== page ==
50. The Juicy Danglers — Robinson Cano
51. The Juicy Danglers — Joey Votto
52. The Fat and the Furious — Felix Hernandez
53. He Thrills B. Mills — Carlos Lee
54. Beyond the Box Score — Jacoby Ellsbury
55. Unruhlies — Nick Markakis
56. Evil Empire — Victor Martinez
57. Dan’s Dukie Blasters — Justin Verlander
58. The Devil Wears Prado — Aramis Ramirez
59. Hamboners — Adam Dunn
60. The Sports Banter — Alfonso Soriano
61. The Sports Banter – Alexei Ramirez
62. Hamboners – Cliff Lee
63. The Devil Wears Prado – Josh Beckett
64. Dan’s Dukie Blasters – Nelson Cruz
65. Evil Empire – Adam Jones
66. Unruhlies – Jonathan Papelbon
67. Beyond the Box Score – Nate McLouth
68. He Thrills B. Mills – Yovani Gallardo
69. The Fat and the Furious – Adam Lind
70. The Juicy Danglers — Jayson Werth
71. The Juicy Danglers — Matt Cain
72. The Fat and the Furious — Raul Ibanez
73. He Thrills B. Mills — Michael Young
74. Beyond the Box Score — Andrew McCutchen
75. Unruhlies — Kendry Morales
76. Evil Empire — Hunter Pence
77. Dan’s Dukie Blasters — Shane Victorino
78. The Devil Wears Prado — Josh Johnson
79. Hamboners — Andre Ethier
80. The Sports Banter — Jon Lester
81. The Sports Banter – Adam Wainwright
82. Hamboners – Pablo Sandoval
83. The Devil Wears Prado – Torii Hunter
84. Dan’s Dukie Blasters – Johnny Damon
85. Evil Empire – Mariano Rivera
86. Unruhlies – Alex Rios
87. Beyond the Box Score – Joe Nathan
88. He Thrills B. Mills – Jake Peavy
89. The Fat and the Furious – Chris Carpenter
90. The Juicy Danglers — Shin Soo Choo
91. The Juicy Danglers — AJ Burnett
92. The Fat and the Furious — Clayton Kershaw
93. He Thrills B. Mills — Geovany Soto
94. Beyond the Box Score — Ryan Doumit
95. Unruhlies — Cole Hamels
96. Evil Empire — Derrek Lee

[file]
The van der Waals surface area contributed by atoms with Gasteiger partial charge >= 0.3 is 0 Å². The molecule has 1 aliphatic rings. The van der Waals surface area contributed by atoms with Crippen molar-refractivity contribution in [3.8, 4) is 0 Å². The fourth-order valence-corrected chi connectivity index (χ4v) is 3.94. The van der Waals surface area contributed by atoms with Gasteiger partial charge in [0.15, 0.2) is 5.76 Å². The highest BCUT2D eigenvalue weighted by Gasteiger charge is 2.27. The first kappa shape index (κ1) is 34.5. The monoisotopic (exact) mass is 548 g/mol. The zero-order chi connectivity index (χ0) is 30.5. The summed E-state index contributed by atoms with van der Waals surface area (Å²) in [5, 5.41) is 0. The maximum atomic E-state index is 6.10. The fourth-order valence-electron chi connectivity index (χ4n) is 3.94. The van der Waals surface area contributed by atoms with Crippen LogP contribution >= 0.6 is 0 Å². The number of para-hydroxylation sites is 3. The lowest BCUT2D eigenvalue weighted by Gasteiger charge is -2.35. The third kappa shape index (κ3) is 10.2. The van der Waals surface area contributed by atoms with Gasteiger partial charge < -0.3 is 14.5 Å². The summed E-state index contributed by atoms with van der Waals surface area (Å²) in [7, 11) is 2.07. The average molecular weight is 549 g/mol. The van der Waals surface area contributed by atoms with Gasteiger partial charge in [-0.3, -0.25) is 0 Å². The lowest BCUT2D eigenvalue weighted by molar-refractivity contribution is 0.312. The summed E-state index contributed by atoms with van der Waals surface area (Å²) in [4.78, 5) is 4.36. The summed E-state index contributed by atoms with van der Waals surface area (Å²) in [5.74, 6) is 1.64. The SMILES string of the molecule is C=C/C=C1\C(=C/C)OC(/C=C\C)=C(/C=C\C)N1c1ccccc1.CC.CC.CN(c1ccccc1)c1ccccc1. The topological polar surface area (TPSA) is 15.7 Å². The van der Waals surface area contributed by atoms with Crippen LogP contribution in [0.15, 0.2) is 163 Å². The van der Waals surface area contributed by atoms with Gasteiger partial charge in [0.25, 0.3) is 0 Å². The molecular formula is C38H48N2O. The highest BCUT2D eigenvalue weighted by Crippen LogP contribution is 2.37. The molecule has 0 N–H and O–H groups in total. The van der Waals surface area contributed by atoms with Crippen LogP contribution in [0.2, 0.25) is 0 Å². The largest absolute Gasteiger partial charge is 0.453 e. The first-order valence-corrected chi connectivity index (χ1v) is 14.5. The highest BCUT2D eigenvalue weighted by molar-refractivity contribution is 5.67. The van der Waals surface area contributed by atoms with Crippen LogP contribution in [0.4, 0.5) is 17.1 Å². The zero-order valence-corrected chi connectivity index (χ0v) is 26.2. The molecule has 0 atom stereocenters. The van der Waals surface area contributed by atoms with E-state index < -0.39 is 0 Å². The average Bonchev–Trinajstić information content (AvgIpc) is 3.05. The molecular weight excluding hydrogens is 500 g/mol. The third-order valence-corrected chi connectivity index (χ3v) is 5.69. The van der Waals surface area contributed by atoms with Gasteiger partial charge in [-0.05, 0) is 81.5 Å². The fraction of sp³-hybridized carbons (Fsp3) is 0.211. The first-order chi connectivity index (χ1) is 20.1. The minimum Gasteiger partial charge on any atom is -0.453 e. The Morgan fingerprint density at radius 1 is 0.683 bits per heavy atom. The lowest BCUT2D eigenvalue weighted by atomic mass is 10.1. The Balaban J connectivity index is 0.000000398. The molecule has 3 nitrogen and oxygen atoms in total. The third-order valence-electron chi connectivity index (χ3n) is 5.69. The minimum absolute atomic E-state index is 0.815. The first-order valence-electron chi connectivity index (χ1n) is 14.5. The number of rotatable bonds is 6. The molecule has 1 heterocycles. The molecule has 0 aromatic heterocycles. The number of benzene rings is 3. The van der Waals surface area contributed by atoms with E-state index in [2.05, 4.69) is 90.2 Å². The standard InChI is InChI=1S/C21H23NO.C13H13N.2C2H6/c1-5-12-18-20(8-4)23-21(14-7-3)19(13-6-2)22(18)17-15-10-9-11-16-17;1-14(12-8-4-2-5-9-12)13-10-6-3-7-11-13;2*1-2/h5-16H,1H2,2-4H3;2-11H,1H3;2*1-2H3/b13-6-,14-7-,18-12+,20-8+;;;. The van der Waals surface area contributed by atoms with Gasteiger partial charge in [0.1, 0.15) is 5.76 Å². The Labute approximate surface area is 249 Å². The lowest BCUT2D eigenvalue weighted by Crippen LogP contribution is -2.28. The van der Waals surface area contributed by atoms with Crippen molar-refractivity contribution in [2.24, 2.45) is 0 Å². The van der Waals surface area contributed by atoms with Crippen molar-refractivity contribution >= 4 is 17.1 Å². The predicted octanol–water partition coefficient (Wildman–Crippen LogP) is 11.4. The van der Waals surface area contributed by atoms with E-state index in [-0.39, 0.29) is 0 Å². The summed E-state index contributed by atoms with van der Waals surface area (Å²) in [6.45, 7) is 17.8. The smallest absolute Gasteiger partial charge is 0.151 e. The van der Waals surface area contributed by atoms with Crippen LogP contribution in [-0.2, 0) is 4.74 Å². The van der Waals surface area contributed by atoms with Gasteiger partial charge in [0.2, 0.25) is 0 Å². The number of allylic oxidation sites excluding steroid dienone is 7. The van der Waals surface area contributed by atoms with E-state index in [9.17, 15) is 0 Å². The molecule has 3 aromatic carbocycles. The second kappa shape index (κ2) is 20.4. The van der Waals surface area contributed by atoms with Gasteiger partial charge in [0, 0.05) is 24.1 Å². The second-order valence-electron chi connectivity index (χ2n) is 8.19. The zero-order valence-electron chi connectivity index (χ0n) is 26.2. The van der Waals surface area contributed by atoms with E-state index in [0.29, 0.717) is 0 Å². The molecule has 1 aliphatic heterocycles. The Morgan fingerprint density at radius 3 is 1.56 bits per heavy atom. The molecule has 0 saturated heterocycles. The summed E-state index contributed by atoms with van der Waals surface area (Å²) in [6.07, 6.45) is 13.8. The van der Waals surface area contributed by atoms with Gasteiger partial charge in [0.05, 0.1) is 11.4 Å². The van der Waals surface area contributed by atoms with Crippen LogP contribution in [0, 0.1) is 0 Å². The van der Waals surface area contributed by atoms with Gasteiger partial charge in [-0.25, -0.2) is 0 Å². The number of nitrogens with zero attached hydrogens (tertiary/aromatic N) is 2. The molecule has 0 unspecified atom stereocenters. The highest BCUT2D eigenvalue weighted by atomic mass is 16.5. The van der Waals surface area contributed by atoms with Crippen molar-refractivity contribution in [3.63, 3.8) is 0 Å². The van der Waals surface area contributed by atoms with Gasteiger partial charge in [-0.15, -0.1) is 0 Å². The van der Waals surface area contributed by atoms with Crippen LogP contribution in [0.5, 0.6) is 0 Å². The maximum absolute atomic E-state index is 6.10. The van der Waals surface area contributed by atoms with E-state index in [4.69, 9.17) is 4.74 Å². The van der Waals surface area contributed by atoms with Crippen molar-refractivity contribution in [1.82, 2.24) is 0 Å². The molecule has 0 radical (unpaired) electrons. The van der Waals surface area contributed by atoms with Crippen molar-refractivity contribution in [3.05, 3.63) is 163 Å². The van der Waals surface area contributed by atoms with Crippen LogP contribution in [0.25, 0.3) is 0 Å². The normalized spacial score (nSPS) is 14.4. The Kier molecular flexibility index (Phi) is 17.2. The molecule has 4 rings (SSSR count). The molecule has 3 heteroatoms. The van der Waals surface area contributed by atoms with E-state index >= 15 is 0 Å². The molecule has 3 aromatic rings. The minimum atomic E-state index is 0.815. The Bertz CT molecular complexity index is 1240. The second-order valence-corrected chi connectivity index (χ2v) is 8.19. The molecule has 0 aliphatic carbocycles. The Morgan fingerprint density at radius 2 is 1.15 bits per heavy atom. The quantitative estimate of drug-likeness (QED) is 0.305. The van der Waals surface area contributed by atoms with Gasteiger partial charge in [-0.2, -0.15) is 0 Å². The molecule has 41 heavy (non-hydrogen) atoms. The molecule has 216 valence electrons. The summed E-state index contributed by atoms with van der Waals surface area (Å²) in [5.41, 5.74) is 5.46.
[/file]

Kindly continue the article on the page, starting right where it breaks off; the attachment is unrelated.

97. Dan’s Dukie Blasters — Chad Billingsley
98. The Devil Wears Prado — Carlos Quentin
99. Hamboners — Howie Kendrick
100. The Sports Banter — Tommy Hanson
101. The Sports Banter – Matt Wieters
102. Hamboners – Russell Martin
103. The Devil Wears Prado – Asdrubal Cabrera
104. Dan’s Dukie Blasters – James Shields
105. Evil Empire – Joba Chamberlain
106. Unruhlies – Vladimir Guerrero
107. Beyond the Box Score – Chipper Jones
108. He Thrills B. Mills – Gordon Beckham
109. The Fat and the Furious – Jason Bartlett
110. The Juicy Danglers — Jered Weaver
111. The Juicy Danglers — Wandy Rodriguez
112. The Fat and the Furious — John Lackey
113. He Thrills B. Mills — Jonathan Broxton
114. Beyond the Box Score — Ricky Nolasco
115. Unruhlies — Stephen Drew
116. Evil Empire — Roy Oswalt
117. Dan’s Dukie Blasters — Chone Figgins
118. The Devil Wears Prado — Max Scherzer
119. Hamboners — Jarrod Washburn
120. The Sports Banter — Matt Garza
121. The Sports Banter – Mark DeRosa
122. Hamboners – Brandon Webb
123. The Devil Wears Prado – Ubaldo Jimenez
124. Dan’s Dukie Blasters – Mike Napoli
125. Evil Empire – Rich Harden
126. Unruhlies – John Danks
127. Beyond the Box Score – Carlos Pena
128. He Thrills B. Mills – Scott Baker
129. The Fat and the Furious – Francisco Rodriguez
130. The Juicy Danglers — Miguel Montero
131. The Juicy Danglers — Jose Valverde
132. The Fat and the Furious — Jorge Posada
133. He Thrills B. Mills — Jair Jurrjens
134. Beyond the Box Score — Jhonny Peralta